|Publication number||US5848461 A|
|Application number||US 08/654,491|
|Publication date||Dec 15, 1998|
|Filing date||May 28, 1996|
|Priority date||May 28, 1996|
|Publication number||08654491, 654491, US 5848461 A, US 5848461A, US-A-5848461, US5848461 A, US5848461A|
|Inventors||Michael Timothy York, Richard Kenneth Harris|
|Original Assignee||Ford Motor Company|
|Export Citation||BiBTeX, EndNote, RefMan|
|Patent Citations (13), Referenced by (2), Classifications (10), Legal Events (6)|
|External Links: USPTO, USPTO Assignment, Espacenet|
1. Field of the Invention
The present invention relates generally to electrical machines and more specifically to rotors for electrical machines.
2. Description of the Related Art
Rotors for electrical machines such as automotive alternators sometimes have a solid metal "rotor stop" axially affixed with respect to the shaft of the rotor. This rotor stop provides a surface which bears against another surface within the alternator to axially position the rotor within the alternator.
In many electrical machines, accurate axial positioning of the rotor within the machine is important. Only with accurate axial positioning of the rotor can the proper magnetic flux path between rotor and stator be realized. Therefore, after assembly of the rotor, the aforementioned surface of the rotor stop can be machined such that the surface provides an accurate datum surface for the subsequent assembly of the rotor into the electrical machine. Although such machining can provide the desired accurate datum surface, a problem can arise. Depending upon the material comprising the rotor stop and the previous manufacturing processes the rotor stop had undergone, long and continuous machining chips may be formed during the machining process. Such long chips may interfere with the machining process by tangling in the rotor or by binding up and breaking the machining tool being used. The result can be excessive scrap, downtime and cost in the machining operation.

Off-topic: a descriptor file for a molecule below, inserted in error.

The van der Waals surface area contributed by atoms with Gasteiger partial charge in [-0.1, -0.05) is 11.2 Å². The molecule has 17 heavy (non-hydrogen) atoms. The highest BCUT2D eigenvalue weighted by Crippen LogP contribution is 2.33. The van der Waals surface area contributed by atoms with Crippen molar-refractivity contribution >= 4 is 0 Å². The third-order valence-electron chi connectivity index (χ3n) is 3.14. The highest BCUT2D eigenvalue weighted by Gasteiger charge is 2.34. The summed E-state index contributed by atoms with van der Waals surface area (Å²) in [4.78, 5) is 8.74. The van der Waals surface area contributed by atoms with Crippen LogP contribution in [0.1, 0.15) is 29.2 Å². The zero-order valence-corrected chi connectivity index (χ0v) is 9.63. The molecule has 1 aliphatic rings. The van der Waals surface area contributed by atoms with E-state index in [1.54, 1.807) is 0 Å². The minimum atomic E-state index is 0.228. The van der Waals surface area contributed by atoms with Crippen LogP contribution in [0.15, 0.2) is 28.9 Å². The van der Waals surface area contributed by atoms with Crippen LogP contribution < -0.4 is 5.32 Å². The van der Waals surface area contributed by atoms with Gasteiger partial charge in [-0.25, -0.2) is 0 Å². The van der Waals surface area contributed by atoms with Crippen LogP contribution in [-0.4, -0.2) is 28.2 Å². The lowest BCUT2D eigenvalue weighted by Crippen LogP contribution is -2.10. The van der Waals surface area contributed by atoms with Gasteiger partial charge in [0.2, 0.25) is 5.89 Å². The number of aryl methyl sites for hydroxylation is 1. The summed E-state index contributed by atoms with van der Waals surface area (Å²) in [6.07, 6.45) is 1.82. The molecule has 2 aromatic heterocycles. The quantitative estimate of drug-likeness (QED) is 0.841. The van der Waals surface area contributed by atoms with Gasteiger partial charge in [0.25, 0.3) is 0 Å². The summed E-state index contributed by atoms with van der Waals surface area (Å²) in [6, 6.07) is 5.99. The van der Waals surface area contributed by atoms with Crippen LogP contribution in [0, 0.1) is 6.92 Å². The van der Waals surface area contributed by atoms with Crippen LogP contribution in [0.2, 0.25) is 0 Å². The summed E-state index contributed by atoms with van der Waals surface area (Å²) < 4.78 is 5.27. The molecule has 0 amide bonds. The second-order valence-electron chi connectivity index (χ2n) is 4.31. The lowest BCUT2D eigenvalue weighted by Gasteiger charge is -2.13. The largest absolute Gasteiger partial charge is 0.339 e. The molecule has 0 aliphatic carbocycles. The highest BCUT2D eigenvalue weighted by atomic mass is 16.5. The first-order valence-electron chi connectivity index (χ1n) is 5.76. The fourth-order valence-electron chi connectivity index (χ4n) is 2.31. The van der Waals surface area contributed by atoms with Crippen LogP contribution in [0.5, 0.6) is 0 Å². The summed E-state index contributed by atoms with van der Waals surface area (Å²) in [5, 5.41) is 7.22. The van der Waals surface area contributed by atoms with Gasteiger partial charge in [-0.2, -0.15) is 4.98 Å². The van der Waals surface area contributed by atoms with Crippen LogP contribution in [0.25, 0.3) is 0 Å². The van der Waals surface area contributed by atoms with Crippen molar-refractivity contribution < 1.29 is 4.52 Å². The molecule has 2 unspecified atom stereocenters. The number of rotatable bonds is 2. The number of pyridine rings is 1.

Therefore, an improvement which will allow the machining of rotor stops for electric machine rotors without the shortcomings just described will provide advantages over the prior art.
The present invention provides a rotor for an electrical machine. The rotor comprises a shaft defining an axis of rotation of the rotor. The rotor also includes a rotor stop axially affixed with respect to the shaft, the rotor stop having a surface facing axially outwardly from the rotor. The surface includes at least one groove.
The present invention also provides a method for manufacturing a rotor for an electrical machine, the rotor having a shaft which defines an axis of rotation. The method includes the step of axially affixing a rotor stop with respect to the shaft, the rotor stop having a surface facing axially outwardly from said rotor and containing at least one groove which is radially-disposed with respect to the axis of rotation. The method also comprises the step of machining the surface of the rotor stop.
The present invention further provides a method for manufacturing electrical machine, the electrical machine including a rotor having a shaft which defines an axis of rotation of the rotor. The method comprises the step of axially affixing a rotor stop with respect to the shaft, the rotor stop having a surface facing axially outwardly from the rotor and containing at least one groove which is radially-disposed with respect to the axis of rotation. The method additionally includes the step of machining the surface of the rotor stop. Also, the method comprises the step of assembling the rotor within the electrical machine with the surface of the rotor stop axially locating the rotor.
A rotor for an electrical machine manufactured according to the present invention can have fewer concerns about long machining chips formed during machining of a rotor stop. The present invention can thus provide scrap, downtime and cost advantages over the prior art.
FIG. 1 is a perspective view of a partial cross section of a rotor 10 according to one embodiment of the present invention.
FIG. 2A is a perspective view of one surface of rotor stop 26 of FIG. 1.
FIG. 2B is a perspective view of a second surface of rotor stop 26 of FIG. 1.
FIG. 3 is a partial cross section of an alternator 36 which contains rotor 10.